Early, centralized and responsive support among aims of the new Joint Base Lewis-McChord 'Modul
April 30, 2010
By Don Kramer
JOINT BASE LEWIS-McCHORD, Wash. - Veterans of deployments to combat zones can attest to the elation and frustrations surrounding reunions with loved ones. Expectations run high among Soldiers and family members who have counted the hours to emotional returns.
With six major subordinate commands returning in the coming months from Kuwait, Iraq and Afghanistan, officials at Joint Base Lewis-McChord are working to help military members deal with the surprises that can occur during reintegration - surprises that can devolve quickly into problems.
"The reintegration training helps prevent post-traumatic stress, domestic violence, sexual assault, safety (infractions) accidents and suicide," said I Corps Chaplain (Col.) Kenneth Stice. "Sometimes those things are spin-offs from poor reintegration and bad transitions; being gone from loved ones here in the states is a tough transition."
"Module 0" is a JBLM program that centralizes support aimed at getting help to Soldiers and their families as quickly as possible. It also extends outreach to families earlier than ever.
Spouses and family members begin the training early, weeks or even months before the return, to begin to manage expectations and teach them "what normal looks like," Stice said.
Soldiers, likewise, will begin hearing from chaplains well prior to redeployment, that there is help waiting at home. Deployed chaplains conclude by handing out tri-fold cards with emergency-contact numbers for assistance and sending the message that it's OK to ask for it.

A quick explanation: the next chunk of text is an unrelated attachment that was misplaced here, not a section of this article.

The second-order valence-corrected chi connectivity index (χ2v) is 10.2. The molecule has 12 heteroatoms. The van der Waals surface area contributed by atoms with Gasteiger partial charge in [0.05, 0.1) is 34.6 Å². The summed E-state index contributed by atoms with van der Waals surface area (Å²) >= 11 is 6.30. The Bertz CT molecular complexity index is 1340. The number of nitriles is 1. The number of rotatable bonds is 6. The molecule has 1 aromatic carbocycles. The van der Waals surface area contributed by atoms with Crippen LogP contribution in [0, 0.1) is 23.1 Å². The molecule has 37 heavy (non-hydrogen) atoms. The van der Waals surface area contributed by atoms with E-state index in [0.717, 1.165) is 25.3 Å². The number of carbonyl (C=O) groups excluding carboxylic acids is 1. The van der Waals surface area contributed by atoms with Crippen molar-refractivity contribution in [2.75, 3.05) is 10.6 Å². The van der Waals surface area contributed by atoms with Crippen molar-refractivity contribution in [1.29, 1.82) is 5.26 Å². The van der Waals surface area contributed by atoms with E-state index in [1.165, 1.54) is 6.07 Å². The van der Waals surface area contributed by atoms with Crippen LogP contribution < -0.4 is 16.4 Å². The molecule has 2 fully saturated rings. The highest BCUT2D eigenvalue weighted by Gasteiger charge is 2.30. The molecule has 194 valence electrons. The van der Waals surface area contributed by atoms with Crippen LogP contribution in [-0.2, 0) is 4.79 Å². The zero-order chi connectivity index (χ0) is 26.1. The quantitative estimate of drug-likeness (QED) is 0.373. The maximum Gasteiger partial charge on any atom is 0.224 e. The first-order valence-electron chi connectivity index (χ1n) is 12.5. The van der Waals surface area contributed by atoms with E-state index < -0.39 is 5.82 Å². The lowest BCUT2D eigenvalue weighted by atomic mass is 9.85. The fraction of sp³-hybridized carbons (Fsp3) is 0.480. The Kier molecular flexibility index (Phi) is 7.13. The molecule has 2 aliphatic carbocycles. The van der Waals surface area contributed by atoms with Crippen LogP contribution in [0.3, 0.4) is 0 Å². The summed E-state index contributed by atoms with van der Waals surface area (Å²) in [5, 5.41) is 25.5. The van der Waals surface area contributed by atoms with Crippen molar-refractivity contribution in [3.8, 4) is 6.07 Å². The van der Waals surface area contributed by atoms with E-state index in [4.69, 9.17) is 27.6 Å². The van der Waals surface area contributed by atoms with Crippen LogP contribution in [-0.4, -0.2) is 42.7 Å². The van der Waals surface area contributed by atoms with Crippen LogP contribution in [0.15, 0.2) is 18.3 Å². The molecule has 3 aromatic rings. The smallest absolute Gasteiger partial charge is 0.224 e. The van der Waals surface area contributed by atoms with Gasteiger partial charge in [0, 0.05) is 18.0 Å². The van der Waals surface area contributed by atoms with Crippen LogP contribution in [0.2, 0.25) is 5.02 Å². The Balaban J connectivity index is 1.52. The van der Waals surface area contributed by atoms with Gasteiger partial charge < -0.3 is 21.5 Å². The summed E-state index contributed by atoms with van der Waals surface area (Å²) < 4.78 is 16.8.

With luck, returning Soldiers will notice little change in the program, apart from things running smoothly and help arriving more quickly if necessary.
Module 0 reorganizes the reintegration process, centralizing the staff lead responsibility in the chaplain's office with the intent of getting Soldiers and their families the information, training and the assistance they need to deal with reunion stresses and surprises as quickly as possible.
The chaplain's office becomes a "one-stop shop" for rear detachments making arrangements for their returning military members to get what they need, said Chaplain (Maj.) Roy Myers.
Whereas rear detachments and family readiness groups bore the burden of making all the calls and coordinations among support agencies across the installation for required reintegration briefings and seminars, under Mod 0, they now need only deal with the chaplain's office.
The chaplains work with unit schedules to set up times, places and arrange for free child care for spouses. The program survived recent budget cuts as a combination of mission funds and as part of the Army Family Covenant. Stice said the budget priority of the program reaffirmed the Army's commitment to a holistic approach to Soldier wellness incorporating families and communities.
Though the chaplain makes the arrangements under Mod 0, the rear detachments and FRGs don't sacrifice their freedom to schedule the types of sessions they determine are necessary for their organizations.
"The beauty of centralizing this," Myers said, "is we're able to let the FRGs and rear detachments come back and tell us what they want."
"They pick from a catalog of topics, we coordinate from a list of agencies to present, and we will quickly conduct an Army after-action-review loop to improve it for the next iteration," said Stice. "We're just trying to synchronize, (to get) everybody to pull the rope in the same direction at the same time to support Soldiers, couples and families."
Stice estimated 65 percent of the Mod 0 program remains under the control of FRGs and chains of command. Such autonomy is important: the needs of families of Stryker-battalion Soldiers who have seen heavy action are far different than those of officer-heavy headquarters organizations.
Under the previous system, redeploying military units progressed through numbered modules - required steps on the Deployment Cycle Support check list. "Module 0" refers to the same process starting even earlier, before service members return and reunions take place. The DCS list requires reintegration training, but participation by family members is voluntary.
"It's time well spent," Stice said. A review is also under way, he said, exploring expansion of the Mod 0 concept to units returning to McChord Field, though deployments are handled differently by the Air Force.
Don Kramer is a reporter with Joint Base Lewis-McChord's weekly newspaper, the Northwest Guardian.